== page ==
PHS Principal Gary Steiger set to retire after 17 years


Kacper Drwenski

Gary Steiger helping to surprise a student with a visit from a family member.

Nataly Panczyk, A&E editor

After 17 years of serving his community, Palatine High School principal Gary Steiger is retiring at the end of the 2018-2019 school year, much to the disappointment of Palatine students and staff. However, he assured me in our interview last week that, “Mr. Medina is going to be awesome” more than once, probably sensing the anxiety caused by his departure from the Palatine community. Rest assured, Pirates, it’s going to be alright.

I began by asking what changes Steiger had made to Palatine High School that he found to be the most impactful/important on the student body. Among other things, he mentioned the new Media Center, the addition of Homeroom, and most recently, Equity Training being administered to 50 staff members at PHS. Undisputedly, Palatine High School is better since his tenure as principal.

“I certainly hope so, because that’s my job, right? So, I definitely hope I am leaving Palatine better than when I found it. And I think the why, I hope, is we’re more inclusive and there’s more students taking more challenging classes.”

In order to be more inclusive and to get students to take more challenging classes, which yields better results for student as well as overall school success, Steiger addressed a key issue:

“We think the key to somebody’s success here at school is having relationships with each other.”

He explained that students needed to have personal connections, not just with other students, but also with teachers and staff in order to be successful long term.

“We knew that there were some students that had no relationship with an adult here in the building,” Steiger said. “So homeroom was just another opportunity to build those relationships.”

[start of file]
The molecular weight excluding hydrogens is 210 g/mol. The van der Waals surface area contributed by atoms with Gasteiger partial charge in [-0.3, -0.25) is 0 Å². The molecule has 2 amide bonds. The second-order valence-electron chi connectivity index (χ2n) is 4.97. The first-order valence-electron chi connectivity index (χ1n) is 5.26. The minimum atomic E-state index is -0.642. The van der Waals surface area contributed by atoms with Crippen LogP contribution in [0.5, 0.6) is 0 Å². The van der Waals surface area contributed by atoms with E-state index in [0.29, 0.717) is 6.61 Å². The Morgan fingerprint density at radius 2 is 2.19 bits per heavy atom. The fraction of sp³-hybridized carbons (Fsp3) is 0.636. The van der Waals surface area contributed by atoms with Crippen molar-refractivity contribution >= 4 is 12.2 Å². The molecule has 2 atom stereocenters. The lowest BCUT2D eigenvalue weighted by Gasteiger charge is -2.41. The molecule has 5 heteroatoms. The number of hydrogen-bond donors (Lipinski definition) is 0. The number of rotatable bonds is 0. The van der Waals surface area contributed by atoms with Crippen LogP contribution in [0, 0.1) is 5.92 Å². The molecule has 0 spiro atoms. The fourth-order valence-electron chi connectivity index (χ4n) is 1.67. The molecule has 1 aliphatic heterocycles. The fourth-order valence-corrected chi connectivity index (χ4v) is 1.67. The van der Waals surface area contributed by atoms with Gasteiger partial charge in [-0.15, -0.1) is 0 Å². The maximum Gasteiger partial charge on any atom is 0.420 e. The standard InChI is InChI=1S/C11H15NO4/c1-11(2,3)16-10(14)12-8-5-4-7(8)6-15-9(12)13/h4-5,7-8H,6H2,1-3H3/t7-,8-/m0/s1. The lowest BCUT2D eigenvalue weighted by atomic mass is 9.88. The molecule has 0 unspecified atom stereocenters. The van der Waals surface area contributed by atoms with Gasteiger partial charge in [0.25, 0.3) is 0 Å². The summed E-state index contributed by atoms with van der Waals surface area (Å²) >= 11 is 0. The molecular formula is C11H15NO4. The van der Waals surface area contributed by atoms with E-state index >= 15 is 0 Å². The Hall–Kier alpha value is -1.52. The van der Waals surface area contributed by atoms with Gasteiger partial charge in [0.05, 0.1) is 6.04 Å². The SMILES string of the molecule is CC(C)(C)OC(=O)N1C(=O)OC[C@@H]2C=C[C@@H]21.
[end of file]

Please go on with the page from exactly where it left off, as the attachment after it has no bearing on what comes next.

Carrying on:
As a result of the development of homeroom, Palatine has emerged as a vanguard among D211 schools. What used to consist of a script read “at the start of second hour every day” and what was apparently “not effective” and “not very personal” has since emerged into PTV and Shoutouts, both widely enjoyed weekly broadcasts.

Despite being incredibly saddened at Steiger’s departure from PHS, the Palatine community has been more than supportive.

Gary Steiger in 1990.

“The staff has been so gracious and nice,” Steiger said. “And I guess I’d like to tell them that I think Mr. Medina is going to be awesome. And, he’s going to pick up right where I left off and be better. He’s going to make more things happen here and do things that I could never get accomplished. So, I’m really, really excited for Palatine High School.”

One of the goals of the new administration, as it fits in with the new equity training, is to get students to be not only college and career ready, but also “culture ready” upon graduation. But that’s a sneak peek into the 2019-2020 school year, so stay tuned for updates.

Then, knowing that high school administration couldn’t be all butterflies and rainbows, I decided to ask Steiger if there was anything he would be looking forward to never having to do again. He responded almost instantly.

“Lockdown drills. It’s horrible that you as a student, that we as adults, have to worry about somebody coming in and being stupid in our school, Steiger said. “I  look forward to not having to be a part of that. Know that it’s still going to exist in this world yeah, but not having to be a part of it myself, because, you know, I have a 7 year-old grandson, who’s right now my world, and to think that he has to go and know what that is all about is too scary.”

Not surprisingly, most students tend to feel the same way.

Finally, before I concluded our interview, hoping to end on a high note, I asked Mr. Steiger to tell me about any plans he had for the future. Although he was uncertain overall, he did mention a few potential ideas.

“I love to cook. I mean, I’d love to work at a restaurant or something–”


“Yeah, it’s always been a dream kind of, but I don’t know,” Steiger said. “I’m going to find some way to keep working myself, maybe if it’s just being Grandpa. At this point, I don’t know what yet, but a lot of things that I’d love to maybe try.”

While we can’t be sure what exactly the future holds for Mr. Steiger, one thing is certain: Once a Pirate, always a Pirate.

Gary Steiger in 1995.